Baby Formula Shortages Increase Nationwide | Abbi Clifton
Shortages reportedly due to formula recalls and lingering COVID-19 supply chain issues spark concern across the country.
Baby formula shortages are sweeping the country, reportedly due to the ongoing supply chain problems following the COVID-19 pandemic and recalls of Similac brand baby formula that was allegedly contaminated with the germ Cronobacter sakazakii.
The Similac brand is made at a Sturgis, Michigan manufacturing plant owned by Abbott Laboratories. Following the death of an infant from allegedly contaminated formula, the Food and Drug Administration (FDA) conducted an inspection of the facility.
The FDA inspection documents stated that the plant had multiple instances of water on the floor, and employees failed to wear proper gear and sanitize the bottoms of their shoes before going to work. The documents also cited observations of dryer deterioration.
A statement from the company stated that while the bacteria was found in “non-product areas,” all products must test negative for Cronobacter and other pathogens before they leave the facility. The statement also said that none of their already distributed product had tested positive, and that as of Feb. 28 the cause of the infant’s infection was not determined.
Cronobacter sakazakii is a germ that can live in dry foods, such as powdered milk and herbal teas, according to the Centers for Disease Control (CDC). The CDC describes Cronobacter infections as rare, but can be deadly for newborn babies. The germ can cause blood infections (sepsis) or could cause swelling in the linings around the brain and spinal cord (meningitis) the CDC said.
Some retailers are now rationing the quantities of formula shoppers are allowed to purchase in order to avoid bulk purchases and stock-piling, Business Insider reported, citing Walmart and CVS spokespersons.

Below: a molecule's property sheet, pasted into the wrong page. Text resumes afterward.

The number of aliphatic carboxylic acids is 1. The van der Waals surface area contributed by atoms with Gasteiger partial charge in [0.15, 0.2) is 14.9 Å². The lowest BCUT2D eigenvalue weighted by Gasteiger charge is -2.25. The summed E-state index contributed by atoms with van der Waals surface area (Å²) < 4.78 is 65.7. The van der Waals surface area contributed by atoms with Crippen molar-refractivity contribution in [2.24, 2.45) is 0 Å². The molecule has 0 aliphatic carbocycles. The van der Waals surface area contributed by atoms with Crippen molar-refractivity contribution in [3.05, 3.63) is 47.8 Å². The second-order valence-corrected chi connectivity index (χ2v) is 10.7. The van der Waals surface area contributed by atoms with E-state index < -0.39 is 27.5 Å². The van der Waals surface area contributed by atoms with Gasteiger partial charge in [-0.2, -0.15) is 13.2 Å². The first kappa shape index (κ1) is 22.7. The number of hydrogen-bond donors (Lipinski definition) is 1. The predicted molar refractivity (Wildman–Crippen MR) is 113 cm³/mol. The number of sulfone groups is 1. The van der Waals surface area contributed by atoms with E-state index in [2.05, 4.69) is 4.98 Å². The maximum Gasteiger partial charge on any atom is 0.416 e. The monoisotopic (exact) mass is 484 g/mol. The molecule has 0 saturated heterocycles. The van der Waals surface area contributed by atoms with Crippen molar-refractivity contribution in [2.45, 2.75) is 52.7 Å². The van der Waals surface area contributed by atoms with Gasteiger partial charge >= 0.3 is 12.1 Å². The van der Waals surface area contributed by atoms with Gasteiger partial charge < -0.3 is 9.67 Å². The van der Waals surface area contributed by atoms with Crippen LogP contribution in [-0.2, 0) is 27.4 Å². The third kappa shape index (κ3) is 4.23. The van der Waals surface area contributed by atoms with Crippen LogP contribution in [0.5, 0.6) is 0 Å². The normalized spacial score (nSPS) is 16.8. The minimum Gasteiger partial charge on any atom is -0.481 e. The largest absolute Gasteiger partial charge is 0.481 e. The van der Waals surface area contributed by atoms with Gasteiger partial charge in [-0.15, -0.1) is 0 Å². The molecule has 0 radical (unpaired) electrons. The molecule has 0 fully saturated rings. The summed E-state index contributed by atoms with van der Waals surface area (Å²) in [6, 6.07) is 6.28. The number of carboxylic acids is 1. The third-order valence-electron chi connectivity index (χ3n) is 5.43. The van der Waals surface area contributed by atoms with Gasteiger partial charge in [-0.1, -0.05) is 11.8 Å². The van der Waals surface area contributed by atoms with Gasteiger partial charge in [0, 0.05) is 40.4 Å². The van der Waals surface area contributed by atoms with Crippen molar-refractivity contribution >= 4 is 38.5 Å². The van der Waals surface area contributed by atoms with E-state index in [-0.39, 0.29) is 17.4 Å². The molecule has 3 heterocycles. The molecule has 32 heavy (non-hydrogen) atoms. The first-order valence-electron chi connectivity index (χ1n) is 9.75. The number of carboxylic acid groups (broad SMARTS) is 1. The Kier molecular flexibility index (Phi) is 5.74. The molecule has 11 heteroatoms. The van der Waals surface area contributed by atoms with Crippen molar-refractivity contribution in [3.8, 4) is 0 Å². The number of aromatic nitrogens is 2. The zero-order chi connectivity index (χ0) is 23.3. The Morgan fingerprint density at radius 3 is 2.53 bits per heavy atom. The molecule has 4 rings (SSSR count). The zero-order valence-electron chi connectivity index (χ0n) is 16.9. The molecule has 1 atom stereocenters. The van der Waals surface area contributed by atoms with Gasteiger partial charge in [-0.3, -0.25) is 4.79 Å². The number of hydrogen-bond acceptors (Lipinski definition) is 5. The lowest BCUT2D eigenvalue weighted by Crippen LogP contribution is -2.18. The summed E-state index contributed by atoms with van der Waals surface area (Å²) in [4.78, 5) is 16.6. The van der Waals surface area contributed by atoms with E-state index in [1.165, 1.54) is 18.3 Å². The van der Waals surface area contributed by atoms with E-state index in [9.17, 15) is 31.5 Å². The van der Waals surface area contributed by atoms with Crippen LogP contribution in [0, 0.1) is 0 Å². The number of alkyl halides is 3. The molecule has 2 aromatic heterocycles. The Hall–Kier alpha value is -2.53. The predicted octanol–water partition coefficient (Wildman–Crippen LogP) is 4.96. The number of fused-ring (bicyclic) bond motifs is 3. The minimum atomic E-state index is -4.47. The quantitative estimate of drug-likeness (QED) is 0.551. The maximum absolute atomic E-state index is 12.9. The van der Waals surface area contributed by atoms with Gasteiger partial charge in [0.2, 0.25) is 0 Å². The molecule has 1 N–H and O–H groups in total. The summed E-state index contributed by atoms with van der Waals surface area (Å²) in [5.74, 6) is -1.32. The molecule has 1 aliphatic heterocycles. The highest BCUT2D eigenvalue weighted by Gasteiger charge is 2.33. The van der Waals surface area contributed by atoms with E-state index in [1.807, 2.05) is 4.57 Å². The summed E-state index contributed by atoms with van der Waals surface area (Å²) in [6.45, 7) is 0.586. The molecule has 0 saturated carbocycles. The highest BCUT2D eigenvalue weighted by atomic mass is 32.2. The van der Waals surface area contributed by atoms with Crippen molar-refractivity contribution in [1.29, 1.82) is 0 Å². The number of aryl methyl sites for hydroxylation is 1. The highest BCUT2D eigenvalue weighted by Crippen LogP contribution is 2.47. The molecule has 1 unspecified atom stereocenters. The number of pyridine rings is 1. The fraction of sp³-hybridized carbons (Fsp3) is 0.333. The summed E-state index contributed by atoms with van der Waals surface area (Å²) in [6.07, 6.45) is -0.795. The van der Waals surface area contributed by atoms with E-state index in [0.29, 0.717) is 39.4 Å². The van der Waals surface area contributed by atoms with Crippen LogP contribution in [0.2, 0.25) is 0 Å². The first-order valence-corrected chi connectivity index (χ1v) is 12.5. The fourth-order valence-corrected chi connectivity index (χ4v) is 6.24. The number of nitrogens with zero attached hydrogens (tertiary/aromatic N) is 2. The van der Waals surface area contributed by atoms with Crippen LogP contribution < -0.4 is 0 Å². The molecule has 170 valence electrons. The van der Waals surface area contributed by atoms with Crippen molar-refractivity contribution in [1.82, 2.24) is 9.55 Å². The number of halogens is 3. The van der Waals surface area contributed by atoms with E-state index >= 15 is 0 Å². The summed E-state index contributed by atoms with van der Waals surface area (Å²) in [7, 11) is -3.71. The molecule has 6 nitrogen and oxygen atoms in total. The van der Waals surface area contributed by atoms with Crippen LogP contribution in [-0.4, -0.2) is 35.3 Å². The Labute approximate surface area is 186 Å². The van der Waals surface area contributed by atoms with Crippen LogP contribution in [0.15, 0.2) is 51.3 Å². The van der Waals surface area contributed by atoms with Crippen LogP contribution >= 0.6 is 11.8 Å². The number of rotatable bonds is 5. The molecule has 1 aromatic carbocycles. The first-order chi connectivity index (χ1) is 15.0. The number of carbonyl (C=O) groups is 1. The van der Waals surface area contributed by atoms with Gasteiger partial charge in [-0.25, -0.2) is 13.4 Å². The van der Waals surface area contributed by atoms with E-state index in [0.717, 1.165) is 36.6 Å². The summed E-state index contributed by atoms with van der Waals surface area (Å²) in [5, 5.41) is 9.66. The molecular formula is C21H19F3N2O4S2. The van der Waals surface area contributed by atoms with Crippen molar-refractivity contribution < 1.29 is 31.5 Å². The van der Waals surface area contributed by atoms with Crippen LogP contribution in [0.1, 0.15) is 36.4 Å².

As of April 29, the FDA released a statement which permitted Abbott to release product to parents of children “needing urgent, life-sustaining supplies of the specialty and metabolic formulas listed below on a case-by-case basis.”
The statement said Abbott confirmed with the FDA that the company “will consider release of these products on a case-by-case basis, depending on product availability and the severity of the individual’s need.”
COVID-19 supply chain issues and labor shortages have also reportedly contributed to the shortage. Changes in truck driver CDL laws could hurt the truck driving industry and lead to further breakdown of product transportation across the country, according to KWCH12 who cited Dairy Farmers of America corporate board member Bryon Lehman.
“CDL drivers, they’re changing the national law now. And that’s going to hurt, getting drivers. We’re 80,000 semi drivers short in the United States now,” Lehman said. The change in national CDL law will now require truck drivers to go through weeks of training and will cost them $8,500.
Lehman stated that labor shortages were negatively affecting the dairy farming industry, and that a lack of workers may also be contributing to recent supply chain issues.
This occurs as food plants across the nation have been facing cyber attacks, fires, and other incidents. A dairy plant called H.P. Hood Dairy in New Hampshire was hit by cyber attacks in March and as a result had to toss out “unspecified” amounts of product. The attacks temporarily prevented them from receiving raw materials, according to The Boston Globe.
An Indiana Walmart fulfillment center caught on fire back in March and is not going to reopen, according to The Indianapolis Star. More recently, a Fresno, California food processing plant caught fire Sunday night, ABC30 Fresno reported.
The Federal Bureau of Investigation’s Cyber Division previously warned of possible cyberattacks on food processing plants.
“A significant disruption of grain production could impact the entire food chain, since grain is not only consumed by humans but also used for animal feed. In addition, a significant disruption of grain and corn production could impact commodities trading and stocks. An attack that disrupts processing at a protein or dairy facility can quickly result in spoiled products and have cascading effects down to the farm level as animals cannot be processed,” the FBI notice stated.
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